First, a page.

In a related manner, the growing presence of U.S. wealth managers in venture capital may simply reflect improving U.S. VC returns, which are still not fully evident in Canada.

Secondly, there is some history between the two Canadian industries that has adversely affected the view of VC held by wealth managers. Labour-sponsored venture capital corporations (LSVCCs) have competed with mutual funds for retail dollars since the late 1980s. Some large mutual funds, like Mackenzie Financial, had formal ties with LSVCCs, but may not have had positive experiences in those relationships.

Thirdly, wealth managers have been increasingly courting institutional clients who themselves have been wary of venture capital. Large mutual funds have also been poaching senior investment staff from public pension funds, which may have helped reinforce the distance between them and the VC industry.

Lastly, there may be structural reasons for this ongoing mismatch. Investing in VC funds can lock those investors into vehicles for up to 10 years, which may be challenging for wealth managers to accept in the post-2009 world, where liquidity comes at a premium.

Additionally, technology companies have not been popular in IPO markets, despite some very visible U.S. exceptions of late, and there has been no secondary private placement market for trading in the securities of privately companies (though this may be changing).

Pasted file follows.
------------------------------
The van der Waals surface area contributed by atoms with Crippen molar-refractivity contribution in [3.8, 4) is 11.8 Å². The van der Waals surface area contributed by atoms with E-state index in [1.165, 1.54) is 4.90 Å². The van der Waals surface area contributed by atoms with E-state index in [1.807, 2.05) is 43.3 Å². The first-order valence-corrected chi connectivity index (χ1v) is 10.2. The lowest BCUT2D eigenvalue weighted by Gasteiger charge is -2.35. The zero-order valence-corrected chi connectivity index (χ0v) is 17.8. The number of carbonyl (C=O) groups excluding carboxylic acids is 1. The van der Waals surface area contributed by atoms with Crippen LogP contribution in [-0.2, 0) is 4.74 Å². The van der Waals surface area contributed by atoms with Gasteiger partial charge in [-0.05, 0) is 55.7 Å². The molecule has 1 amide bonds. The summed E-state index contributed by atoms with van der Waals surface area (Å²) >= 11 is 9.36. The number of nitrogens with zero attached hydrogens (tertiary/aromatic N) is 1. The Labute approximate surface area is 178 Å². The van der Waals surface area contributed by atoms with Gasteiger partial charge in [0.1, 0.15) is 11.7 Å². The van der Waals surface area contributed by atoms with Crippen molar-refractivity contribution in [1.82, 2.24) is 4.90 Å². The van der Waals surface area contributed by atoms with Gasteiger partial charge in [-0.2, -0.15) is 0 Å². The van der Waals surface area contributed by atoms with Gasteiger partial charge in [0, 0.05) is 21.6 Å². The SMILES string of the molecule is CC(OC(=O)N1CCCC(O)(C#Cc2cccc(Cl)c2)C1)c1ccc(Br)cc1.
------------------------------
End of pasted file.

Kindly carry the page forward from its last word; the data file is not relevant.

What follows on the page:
Bridging the Chasm

How can the gulf between the wealth managers and VC be bridged? Is there a role for public policy in facilitating this outcome?

The VC industry could take steps to market itself to wealth managers. Representatives of the two Canadian industries could also sit down and discover ways of meeting their mutual requirements. To start with, a joint summit of mutual fund and VC industry leaders could readily be organized and might actually lead to a meeting of minds.

Government could play its part by offering wealth managers an HST rebate on their products in return for investments in VC funds or in venture-backed companies. Notionally, government could return to the wealth managers $2 of HST owing for every $1 invested in a VC fund.

That way, a win-win-win scenario can take hold:

• VC gets more capital and broadens its investor and co-investor base;

• Wealth managers pay less HST, a major sore point for the industry, and better enables mutual funds, for instance, to compete against financial products on which HST is less burdensome;

• Government indirectly funnels more venture capital into Canada’s budding technology companies, enabling them to match the financial resources available to their international competitors.

Richard Rémillard heads Remillard Consulting Group, a firm that specializes in research-based solutions to public policy issues affecting the financial services industry. He has over two decades of experience with financial trade associations, including the Canadian Venture Capital and Private Equity Association and the Canadian Bankers’ Association. 

Photo courtesy of Shutterstock

 

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2014